Chris Laws, global head of product development, compliance and supply solutions for Dun & Bradstreet, explains how new technologies are providing ever deeper analysis to deliver reputational and financial risk mitigation
Global Finance: What advice would you give organizations looking to leverage analytics for a better supply chain?
Chris Laws: Consumer concern and ESG [Environmental, Social and Governance] issues have become much more of a driver over the past few years, and deep insight into your supply chain can enable real-time decision-making. Concerns over sourcing standards or human rights abuses can go from social media to the front pages the same day—so companies are having to defend their position using AI [Artificial Intelligence] because with the more traditional methods of compliance mitigation, the sheer volume of data is too high to deal with at procurement level.
Many large global organizations do still have that hands-on, manually intensive approach, but it’s simply not possible to apply that to a full supply chain. They are maybe able to pick the top 50 or 100, but to then gather all the information about all of their supplier’s suppliers, and have on-site visits, is just not scaleable without modern tools such as AI.
GF: How can companies collate data points from all sources and turn that data into actionable value?
Laws: First they have to get clean data so they can make decisions on solid information and then they have to decide what data they need and what data is available. There are three types of data they need: First is getting the company’s own data—which is easier said than done, because in many instances it will be spread across multiple systems in either ERP [Enterprise Resource Planning Systems] or P2P [Peer to Peer] for supplier on-boarding, payments, supplier management, financial reporting etc. The second is proprietary information only available to suppliers, which isn’t required to be reported and is very opaque, especially in countries where information reporting isn’t as regulated or freely available as in the UK. Finally, reference data from organizations such as Dun & Bradstreet, is validated information. This is key as the supply chain is now connected into the regulatory side of business and will determine whether a company is legally permit-table to deal with.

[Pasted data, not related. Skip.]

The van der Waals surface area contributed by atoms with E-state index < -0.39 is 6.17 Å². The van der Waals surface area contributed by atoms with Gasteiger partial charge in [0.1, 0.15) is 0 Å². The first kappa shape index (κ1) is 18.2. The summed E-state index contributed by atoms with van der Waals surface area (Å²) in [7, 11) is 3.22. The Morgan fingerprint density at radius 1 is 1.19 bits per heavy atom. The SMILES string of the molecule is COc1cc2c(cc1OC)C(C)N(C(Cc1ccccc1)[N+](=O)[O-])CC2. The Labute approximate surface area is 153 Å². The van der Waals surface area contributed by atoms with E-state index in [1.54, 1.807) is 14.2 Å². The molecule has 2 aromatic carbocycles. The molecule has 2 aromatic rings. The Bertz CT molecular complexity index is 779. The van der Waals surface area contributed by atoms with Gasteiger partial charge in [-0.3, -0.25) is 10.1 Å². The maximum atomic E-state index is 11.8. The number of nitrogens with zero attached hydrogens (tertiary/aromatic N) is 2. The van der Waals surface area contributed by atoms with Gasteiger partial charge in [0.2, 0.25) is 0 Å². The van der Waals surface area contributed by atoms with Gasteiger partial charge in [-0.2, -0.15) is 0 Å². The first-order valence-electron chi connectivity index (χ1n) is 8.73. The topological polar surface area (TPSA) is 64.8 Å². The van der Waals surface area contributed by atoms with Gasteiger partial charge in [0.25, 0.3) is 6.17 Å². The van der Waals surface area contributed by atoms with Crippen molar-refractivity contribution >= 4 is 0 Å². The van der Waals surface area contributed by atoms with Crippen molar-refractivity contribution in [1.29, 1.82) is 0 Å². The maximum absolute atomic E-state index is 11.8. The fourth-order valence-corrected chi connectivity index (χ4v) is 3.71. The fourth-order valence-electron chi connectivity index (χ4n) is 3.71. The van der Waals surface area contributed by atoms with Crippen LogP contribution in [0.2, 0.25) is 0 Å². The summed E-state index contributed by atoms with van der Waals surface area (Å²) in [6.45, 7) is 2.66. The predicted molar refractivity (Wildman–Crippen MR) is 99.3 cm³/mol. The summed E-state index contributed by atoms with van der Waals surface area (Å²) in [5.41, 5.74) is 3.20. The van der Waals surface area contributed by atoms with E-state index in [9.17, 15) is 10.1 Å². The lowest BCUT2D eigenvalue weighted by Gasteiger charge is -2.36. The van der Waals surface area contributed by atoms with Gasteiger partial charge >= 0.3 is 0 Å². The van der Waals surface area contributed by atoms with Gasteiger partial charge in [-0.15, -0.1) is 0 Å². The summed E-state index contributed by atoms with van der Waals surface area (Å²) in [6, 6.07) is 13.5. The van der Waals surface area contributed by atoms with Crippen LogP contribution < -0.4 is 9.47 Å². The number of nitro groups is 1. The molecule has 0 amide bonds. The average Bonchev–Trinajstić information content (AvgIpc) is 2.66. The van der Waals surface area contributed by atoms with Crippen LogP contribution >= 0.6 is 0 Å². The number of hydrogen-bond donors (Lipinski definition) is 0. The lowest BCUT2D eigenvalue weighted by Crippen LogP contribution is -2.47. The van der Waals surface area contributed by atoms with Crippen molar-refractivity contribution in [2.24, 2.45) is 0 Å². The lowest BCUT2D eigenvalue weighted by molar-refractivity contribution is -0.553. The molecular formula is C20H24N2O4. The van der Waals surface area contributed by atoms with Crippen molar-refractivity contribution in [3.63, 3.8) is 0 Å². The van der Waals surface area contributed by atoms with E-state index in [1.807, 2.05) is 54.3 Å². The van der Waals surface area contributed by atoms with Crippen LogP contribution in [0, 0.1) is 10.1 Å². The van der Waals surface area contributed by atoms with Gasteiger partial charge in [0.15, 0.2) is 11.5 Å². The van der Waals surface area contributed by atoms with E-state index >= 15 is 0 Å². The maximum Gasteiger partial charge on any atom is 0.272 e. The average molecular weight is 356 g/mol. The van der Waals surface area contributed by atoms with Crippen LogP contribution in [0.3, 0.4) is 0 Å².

GF: What impact have business-to-business marketplaces e.g., Amazon and Alibaba had on the use of analytics for credit scoring and supplier risk assessment within the supply chain?
Laws: We’ve seen a significant change; it’s an additional data point on a client or organization and provides a deeper view of a particular relationship. Freely accessible information through these marketplaces are now regularly being used, providing information about trustworthiness or behaviour of organizations. In consumer life, everyone is now very used to getting that view of another customer experience and that third-party reference data really helps companies make important decisions by giving them access to much more real time data that wasn’t previously available through more traditional references.
GF: Looking ahead, what are the most exciting trends, developments or opportunities and what are the issues that are making you most excited right now?
Laws: It’s a fast-moving market where any company is susceptible to disruption, but this creates competition, which is great for the industry. The most exciting things are machine learning and AI—both areas where we are now starting to see real benefits.
The availability of relatively low-cost hosting such as Azure and AWS, or a Hadoop database, where you can go and get access in days, not weeks or months, and you can use them on demand, makes them much more accessible. With AI and machine learning there’s IBM Watson or a plethora of smaller AI tools out there where you can take that tool and apply it to a Hadoop and start getting results instantly.
A good example in supply chains is taking what is still often a scanned image of a supplier contract, and then by using an AI tool you can automatically monitor it and come up with things that will help recognize where there is a gap in the service level or the performance against a particular curve in the contract. This is driving real cost savings for organizations.